When it comes to doing your patriotic duty of watching bombs bursting in air this Fourth of July, it's all about finding the best place to perch and gawp at the biggest fireworks display in Oregon. It takes place right on Portland's waterfront each year. Here's five of our favorites spots.
Enjoy a sky full of whiz-bang without the bros-icing-bros Blues Fest throng. Roost on the rocks along the Willamette's edge with hundreds of your closest blissed-out, fire-dancing, bongo-drumming friends.
Popeyes takeout and a sixer of Simpler Times.
Ooh and ahh among the drunk, barefoot barbecuers of Richmond atop a dormant cinder cone.
The pork rib you carried up the hill, with a swig of warm beer.
Watch the fireworks display from the middle of the river itself—just a couple hundred yards away from the fireworks launch barge—on a 150-foot yacht outfitted with a bar and a baby grand piano. You'll get to see 360 degrees of fireworks, water and the city all at once.
The Spirit offers two cruises—one with Northwest-y dinner grub and one with drinks and snacks available for purchase.
From the heights of Hoyt Arboretum, those fireworks—glittering like a zillion fireflies in the distance—look like that scene from
with top hats being tossed into the sky, and you won't have to deal with whiny kids because everyone else will be on the Esplanade. Just don't litter, dammit.
A bottle of absinthe (or cheap champagne), baguette and Olympic Provisions
Celebrating the Fourth at the Marriott Waterfront Hotel's cushy sports bar puts you in proximity to more than 20 TVs, a deep-fried pub menu and a climate-controlled vista of the riverfront fireworks display. God bless America.
A dozen Buffalo wings ($8.50) and a shot of Southern Comfort with a Sam Adams back.
GO: The Waterfront Blues Festival Fireworks show takes place above the Willamette River between the Hawthorne and Morrison bridges. 10:05 pm Sunday, July 4. Free.
Though we're about as far west as can be, Portland doesn't have a lot of go-to classic country music. Caleb Klauder is the exception: He plays top-shelf classic honky-tonk with the pained enthusiasm of a grizzled Southerner twice his age. He releases a new album tonight.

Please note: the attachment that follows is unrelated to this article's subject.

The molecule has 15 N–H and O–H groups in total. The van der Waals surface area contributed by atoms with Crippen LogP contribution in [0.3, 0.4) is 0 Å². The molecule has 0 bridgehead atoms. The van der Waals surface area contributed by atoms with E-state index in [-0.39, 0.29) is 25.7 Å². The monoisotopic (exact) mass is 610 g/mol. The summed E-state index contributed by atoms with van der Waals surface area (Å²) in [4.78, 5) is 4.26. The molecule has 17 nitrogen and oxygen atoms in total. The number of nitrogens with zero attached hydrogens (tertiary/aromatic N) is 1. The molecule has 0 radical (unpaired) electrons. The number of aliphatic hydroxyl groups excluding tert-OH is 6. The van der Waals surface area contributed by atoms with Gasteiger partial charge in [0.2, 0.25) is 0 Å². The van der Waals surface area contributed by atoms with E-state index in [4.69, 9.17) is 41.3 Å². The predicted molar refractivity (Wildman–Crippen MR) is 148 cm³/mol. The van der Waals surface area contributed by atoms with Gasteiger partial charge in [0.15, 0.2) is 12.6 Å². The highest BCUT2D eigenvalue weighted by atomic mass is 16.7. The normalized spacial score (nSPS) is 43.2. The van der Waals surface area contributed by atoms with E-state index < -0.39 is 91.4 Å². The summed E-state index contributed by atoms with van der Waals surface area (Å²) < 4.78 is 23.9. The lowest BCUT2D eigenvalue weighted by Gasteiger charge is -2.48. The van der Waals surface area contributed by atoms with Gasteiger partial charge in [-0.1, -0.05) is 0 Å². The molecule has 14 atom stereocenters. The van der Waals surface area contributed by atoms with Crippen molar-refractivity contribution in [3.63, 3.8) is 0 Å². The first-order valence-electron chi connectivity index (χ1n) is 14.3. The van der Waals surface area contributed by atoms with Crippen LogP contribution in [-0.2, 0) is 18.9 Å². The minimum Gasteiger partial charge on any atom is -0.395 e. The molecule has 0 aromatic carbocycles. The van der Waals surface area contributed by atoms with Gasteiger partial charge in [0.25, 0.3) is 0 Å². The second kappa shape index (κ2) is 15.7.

[VIS ARTS] INNER FICTIONS
Seattle's John Dempcy has a knack, if not an outright genius, for "How'd he do that?" fantasias of sumptuous abstract compositions based on microscopic cell divisions. If you have eyes, you owe it to them to see this show. Augen DeSoto, 716 NW Davis St., 546-5056. Show runs July 1-31. Free.
The Broadway Rose presents Rodgers and Hammerstein's musical about an English schoolteacher and the King of Siam. Joe Theissen and Amy Jo Halliday star, backed by 54 other performers.
[SCREEN] INDEPENDENCE DAY
Internet radio patriots Cort and Fatboy ask you to remember what this nation's founding was really about: Will Smith punching aliens in the schnozz. Bagdad Theater, 3702 SE Hawthorne Blvd., 236-9234. 11 pm. $3. 21+.
A triple dose of catchy-as-hell garage fuzz at East End tonight, as Ty Segall—whose latest disc,
is a messy, glorious triumph of the punk rock will—pairs with locals Mean Jeans and Pure Country Gold to kick-start the blurriest Fourth of July weekend you've ever had.
[SCREEN] MOVIES IN THE PARK: TWILIGHT: NEW MOON
Watch the second installment of Twilight the way Stephenie Meyer intended—in a park during a partial lunar eclipse, with a special appearance by Volturi vamp Cameron Bright. Colonel Summers Park, Southeast 17th Avenue and Taylor Street. Movies begin at dusk. Free.
Video games are like crack. Author Bissell explains why.